When I was growing up, every spring there was a family home evening in which we would get dragged outside to plant a garden. Our opening song, of course, would be, "The prophet said to plant a garden so that's what we'll do!" And we really had no other explanation except for that.
The way we talked about it, I used to think it was about preparing for the Apocalypse. We had to learn to grow a measly row of potatoes and onions in case of a future famine, war, or some other physical crisis. It was always a little awkward when we tried to salvage a survivor bean or raspberry and realize we were toast in an actual famine. But as the world becomes more uncertain, institutional safeguards fail, and especially as climate change becomes more and more obvious, I don't discount that explanation at all.
But since I have started picking up the gardening tradition again the past couple of years (I am not an expert gardener yet, by any means) I have decided that for me, gardening has been more of a protection against spiritual disaster than a physical one.
I have learned things digging around in the dirt. I have learned about living sustainably, and most difficult of all, all the ways I need to repent. I have learned about diversity. Respect. Humility. I have learned about the conditions required for abundance. I have seen how our spiritual pollution accumulates until it manifests as physical pollution, and how toxins build up over time until they make us sick. I have learned that you reap what you sow. Most of all, I have learned that all life is a miracle. Even weeds.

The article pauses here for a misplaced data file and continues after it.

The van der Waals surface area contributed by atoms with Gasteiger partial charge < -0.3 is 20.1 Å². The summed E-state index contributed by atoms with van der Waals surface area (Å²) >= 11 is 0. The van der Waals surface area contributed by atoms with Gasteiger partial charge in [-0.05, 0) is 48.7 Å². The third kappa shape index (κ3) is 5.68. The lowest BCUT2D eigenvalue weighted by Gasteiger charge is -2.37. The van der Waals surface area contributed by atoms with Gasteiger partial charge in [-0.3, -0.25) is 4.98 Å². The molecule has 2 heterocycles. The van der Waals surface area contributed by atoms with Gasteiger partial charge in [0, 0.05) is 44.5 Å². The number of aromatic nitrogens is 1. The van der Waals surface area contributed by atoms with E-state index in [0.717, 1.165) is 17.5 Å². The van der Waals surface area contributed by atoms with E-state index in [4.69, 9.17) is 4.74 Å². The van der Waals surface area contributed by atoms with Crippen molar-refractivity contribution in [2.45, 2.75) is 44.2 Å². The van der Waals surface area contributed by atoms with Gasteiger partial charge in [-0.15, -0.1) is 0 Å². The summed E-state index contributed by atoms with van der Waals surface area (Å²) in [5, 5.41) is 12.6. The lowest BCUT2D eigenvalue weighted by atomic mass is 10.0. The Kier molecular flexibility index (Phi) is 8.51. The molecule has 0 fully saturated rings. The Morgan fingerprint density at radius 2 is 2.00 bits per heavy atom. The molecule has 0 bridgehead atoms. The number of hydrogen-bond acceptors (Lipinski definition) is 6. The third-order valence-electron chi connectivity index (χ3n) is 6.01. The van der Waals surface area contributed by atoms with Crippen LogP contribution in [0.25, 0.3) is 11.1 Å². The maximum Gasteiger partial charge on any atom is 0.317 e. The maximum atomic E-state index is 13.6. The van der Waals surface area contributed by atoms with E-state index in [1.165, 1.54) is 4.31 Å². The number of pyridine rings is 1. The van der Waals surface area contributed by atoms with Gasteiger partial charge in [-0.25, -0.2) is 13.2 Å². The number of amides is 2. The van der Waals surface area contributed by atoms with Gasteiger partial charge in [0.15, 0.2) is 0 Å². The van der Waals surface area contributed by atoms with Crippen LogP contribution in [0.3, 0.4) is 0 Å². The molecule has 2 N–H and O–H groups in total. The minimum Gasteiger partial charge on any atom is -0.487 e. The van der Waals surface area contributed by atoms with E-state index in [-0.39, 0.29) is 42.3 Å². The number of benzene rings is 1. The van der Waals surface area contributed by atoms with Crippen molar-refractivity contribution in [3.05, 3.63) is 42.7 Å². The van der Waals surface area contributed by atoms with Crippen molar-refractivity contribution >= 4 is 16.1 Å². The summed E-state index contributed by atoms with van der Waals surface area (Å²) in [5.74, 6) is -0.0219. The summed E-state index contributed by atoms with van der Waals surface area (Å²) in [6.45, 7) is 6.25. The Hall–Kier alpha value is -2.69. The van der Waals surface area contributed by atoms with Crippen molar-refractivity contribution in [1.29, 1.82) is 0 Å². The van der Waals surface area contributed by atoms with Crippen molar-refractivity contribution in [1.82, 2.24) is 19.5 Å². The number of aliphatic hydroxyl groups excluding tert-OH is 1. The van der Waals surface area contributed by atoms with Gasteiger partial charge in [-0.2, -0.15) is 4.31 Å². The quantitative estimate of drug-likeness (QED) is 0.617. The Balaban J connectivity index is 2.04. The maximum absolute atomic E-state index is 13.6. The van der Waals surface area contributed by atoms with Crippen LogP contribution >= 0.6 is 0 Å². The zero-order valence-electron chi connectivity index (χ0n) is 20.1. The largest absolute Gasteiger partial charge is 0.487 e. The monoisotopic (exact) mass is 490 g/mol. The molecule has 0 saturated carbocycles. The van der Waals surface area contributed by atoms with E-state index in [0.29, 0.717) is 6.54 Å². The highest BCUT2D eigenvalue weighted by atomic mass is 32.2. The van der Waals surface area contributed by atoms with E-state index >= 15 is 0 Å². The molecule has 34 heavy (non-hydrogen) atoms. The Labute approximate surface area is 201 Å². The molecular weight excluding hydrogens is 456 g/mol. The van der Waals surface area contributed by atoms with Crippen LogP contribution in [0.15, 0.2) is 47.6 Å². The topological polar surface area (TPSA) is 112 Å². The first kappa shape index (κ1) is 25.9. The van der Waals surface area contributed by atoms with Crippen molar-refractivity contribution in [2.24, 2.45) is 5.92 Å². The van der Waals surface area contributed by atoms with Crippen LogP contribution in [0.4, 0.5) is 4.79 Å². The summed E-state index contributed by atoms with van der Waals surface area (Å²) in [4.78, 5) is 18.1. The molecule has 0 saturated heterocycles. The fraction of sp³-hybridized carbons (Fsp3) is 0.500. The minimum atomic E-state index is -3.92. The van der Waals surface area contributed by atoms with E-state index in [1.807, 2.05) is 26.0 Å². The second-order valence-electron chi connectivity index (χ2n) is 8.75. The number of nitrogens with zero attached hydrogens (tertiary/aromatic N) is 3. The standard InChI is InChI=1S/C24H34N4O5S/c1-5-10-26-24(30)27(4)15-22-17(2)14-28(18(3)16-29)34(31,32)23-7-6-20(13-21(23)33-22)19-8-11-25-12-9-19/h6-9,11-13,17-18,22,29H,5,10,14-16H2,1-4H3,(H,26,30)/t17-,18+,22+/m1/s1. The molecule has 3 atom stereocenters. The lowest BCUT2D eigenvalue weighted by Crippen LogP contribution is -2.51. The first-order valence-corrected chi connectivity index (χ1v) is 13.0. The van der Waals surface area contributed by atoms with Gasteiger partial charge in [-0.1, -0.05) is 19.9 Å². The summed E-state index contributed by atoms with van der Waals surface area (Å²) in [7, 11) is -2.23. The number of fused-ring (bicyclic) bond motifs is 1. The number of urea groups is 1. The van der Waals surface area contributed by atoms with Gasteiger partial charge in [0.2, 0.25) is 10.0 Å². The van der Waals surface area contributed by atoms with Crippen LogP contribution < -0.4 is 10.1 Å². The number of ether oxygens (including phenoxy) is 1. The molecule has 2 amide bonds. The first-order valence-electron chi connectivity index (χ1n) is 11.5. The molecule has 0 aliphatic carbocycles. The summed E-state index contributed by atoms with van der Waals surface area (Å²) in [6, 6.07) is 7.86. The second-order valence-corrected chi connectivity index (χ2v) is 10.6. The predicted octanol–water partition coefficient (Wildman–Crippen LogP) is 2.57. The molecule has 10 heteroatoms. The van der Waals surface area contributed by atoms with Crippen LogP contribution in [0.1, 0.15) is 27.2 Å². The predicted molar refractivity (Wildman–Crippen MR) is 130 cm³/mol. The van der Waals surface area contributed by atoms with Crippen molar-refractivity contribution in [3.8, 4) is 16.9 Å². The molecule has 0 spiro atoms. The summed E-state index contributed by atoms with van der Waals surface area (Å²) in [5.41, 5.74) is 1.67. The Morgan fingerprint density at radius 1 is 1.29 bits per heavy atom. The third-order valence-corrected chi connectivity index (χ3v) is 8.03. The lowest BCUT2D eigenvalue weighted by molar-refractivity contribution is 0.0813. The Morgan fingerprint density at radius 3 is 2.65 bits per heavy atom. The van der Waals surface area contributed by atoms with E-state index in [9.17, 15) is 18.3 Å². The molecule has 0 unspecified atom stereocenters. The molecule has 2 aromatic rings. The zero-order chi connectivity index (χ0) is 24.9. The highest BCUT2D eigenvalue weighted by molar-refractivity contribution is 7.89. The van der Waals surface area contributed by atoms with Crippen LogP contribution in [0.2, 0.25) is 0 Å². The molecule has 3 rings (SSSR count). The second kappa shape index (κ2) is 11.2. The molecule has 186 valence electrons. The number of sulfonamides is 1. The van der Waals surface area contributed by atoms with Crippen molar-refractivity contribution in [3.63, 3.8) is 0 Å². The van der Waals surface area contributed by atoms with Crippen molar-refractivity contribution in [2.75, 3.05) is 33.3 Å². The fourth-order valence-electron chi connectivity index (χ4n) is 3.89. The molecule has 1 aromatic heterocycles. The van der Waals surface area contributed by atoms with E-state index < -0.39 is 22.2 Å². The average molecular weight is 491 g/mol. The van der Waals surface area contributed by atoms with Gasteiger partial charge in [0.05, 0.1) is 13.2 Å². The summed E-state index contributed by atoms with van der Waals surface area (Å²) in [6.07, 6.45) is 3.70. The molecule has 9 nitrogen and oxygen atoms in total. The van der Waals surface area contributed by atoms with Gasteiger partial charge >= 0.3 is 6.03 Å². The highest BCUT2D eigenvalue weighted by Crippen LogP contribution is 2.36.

I confess that these lessons are not easy for me to hold onto in a world hell-bent on depleting every resource available for a dollar, and exhausting every speck of my energy to be a consumer of products. I know that I am complicit in all kinds of devilish systems, and I feel powerless in the face of them. But for me, for a few months of the year at least, I garden. I defy the wasteland and pluck peas. I believe President Benson was right, but not for the reasons I though, or perhaps even the reasons he thought. We need more gardens. It is healing. It is connection. It is hope.
In the end, I believe we are not all that different from a carrot or a strawberry. "Dust thou art, and unto dust thou shalt return." I believe that we are actually just complicated plants that once broke free from the dirt and are now stuck walking, rooting our way back to earth, severed from the womb until we eventually wilt and withdraw back into it. The harvest is a part of that cycle. So is the burning. But spring comes again.